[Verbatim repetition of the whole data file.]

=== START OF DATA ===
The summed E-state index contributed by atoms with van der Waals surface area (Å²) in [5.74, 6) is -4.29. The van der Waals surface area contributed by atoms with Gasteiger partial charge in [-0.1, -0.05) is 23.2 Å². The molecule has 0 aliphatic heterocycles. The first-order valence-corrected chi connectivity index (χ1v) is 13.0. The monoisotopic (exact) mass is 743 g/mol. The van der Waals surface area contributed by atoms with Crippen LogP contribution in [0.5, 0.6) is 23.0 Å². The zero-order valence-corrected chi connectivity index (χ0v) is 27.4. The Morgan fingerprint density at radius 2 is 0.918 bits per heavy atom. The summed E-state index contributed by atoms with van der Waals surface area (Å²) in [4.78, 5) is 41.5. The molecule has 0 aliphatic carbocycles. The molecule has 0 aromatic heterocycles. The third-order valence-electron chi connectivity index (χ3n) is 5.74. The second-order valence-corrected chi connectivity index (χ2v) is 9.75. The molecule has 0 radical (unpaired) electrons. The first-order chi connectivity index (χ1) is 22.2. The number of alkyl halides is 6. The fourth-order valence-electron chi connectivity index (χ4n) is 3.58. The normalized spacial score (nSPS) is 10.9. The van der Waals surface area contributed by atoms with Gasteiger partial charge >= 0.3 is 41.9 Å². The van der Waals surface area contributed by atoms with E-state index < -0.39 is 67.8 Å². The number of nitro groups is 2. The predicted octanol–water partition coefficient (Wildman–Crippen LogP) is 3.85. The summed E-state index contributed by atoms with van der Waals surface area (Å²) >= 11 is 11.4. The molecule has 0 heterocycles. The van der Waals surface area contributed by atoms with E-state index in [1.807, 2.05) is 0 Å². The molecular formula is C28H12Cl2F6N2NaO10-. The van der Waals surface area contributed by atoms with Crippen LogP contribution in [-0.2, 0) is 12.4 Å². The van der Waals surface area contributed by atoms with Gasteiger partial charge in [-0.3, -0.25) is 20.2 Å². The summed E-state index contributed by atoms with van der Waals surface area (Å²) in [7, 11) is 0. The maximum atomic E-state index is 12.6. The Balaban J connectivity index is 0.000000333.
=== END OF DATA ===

The summed E-state index contributed by atoms with van der Waals surface area (Å²) in [5.74, 6) is -4.29. The van der Waals surface area contributed by atoms with Gasteiger partial charge in [-0.1, -0.05) is 23.2 Å². The molecule has 0 aliphatic heterocycles. The first-order valence-corrected chi connectivity index (χ1v) is 13.0. The monoisotopic (exact) mass is 743 g/mol. The van der Waals surface area contributed by atoms with Crippen LogP contribution in [0.5, 0.6) is 23.0 Å². The zero-order valence-corrected chi connectivity index (χ0v) is 27.4. The Morgan fingerprint density at radius 2 is 0.918 bits per heavy atom. The summed E-state index contributed by atoms with van der Waals surface area (Å²) in [4.78, 5) is 41.5. The molecule has 0 aliphatic carbocycles. The molecule has 0 aromatic heterocycles. The third-order valence-electron chi connectivity index (χ3n) is 5.74. The second-order valence-corrected chi connectivity index (χ2v) is 9.75. The molecule has 0 radical (unpaired) electrons. The first-order chi connectivity index (χ1) is 22.2. The number of alkyl halides is 6. The fourth-order valence-electron chi connectivity index (χ4n) is 3.58. The normalized spacial score (nSPS) is 10.9. The van der Waals surface area contributed by atoms with Gasteiger partial charge >= 0.3 is 41.9 Å². The van der Waals surface area contributed by atoms with E-state index < -0.39 is 67.8 Å². The number of nitro groups is 2. The predicted octanol–water partition coefficient (Wildman–Crippen LogP) is 3.85. The summed E-state index contributed by atoms with van der Waals surface area (Å²) >= 11 is 11.4. The molecule has 0 heterocycles. The van der Waals surface area contributed by atoms with E-state index in [1.807, 2.05) is 0 Å². The molecular formula is C28H12Cl2F6N2NaO10-. The van der Waals surface area contributed by atoms with Crippen LogP contribution in [-0.2, 0) is 12.4 Å². The van der Waals surface area contributed by atoms with Gasteiger partial charge in [-0.3, -0.25) is 20.2 Å². The summed E-state index contributed by atoms with van der Waals surface area (Å²) in [7, 11) is 0. The maximum atomic E-state index is 12.6. The Balaban J connectivity index is 0.000000333.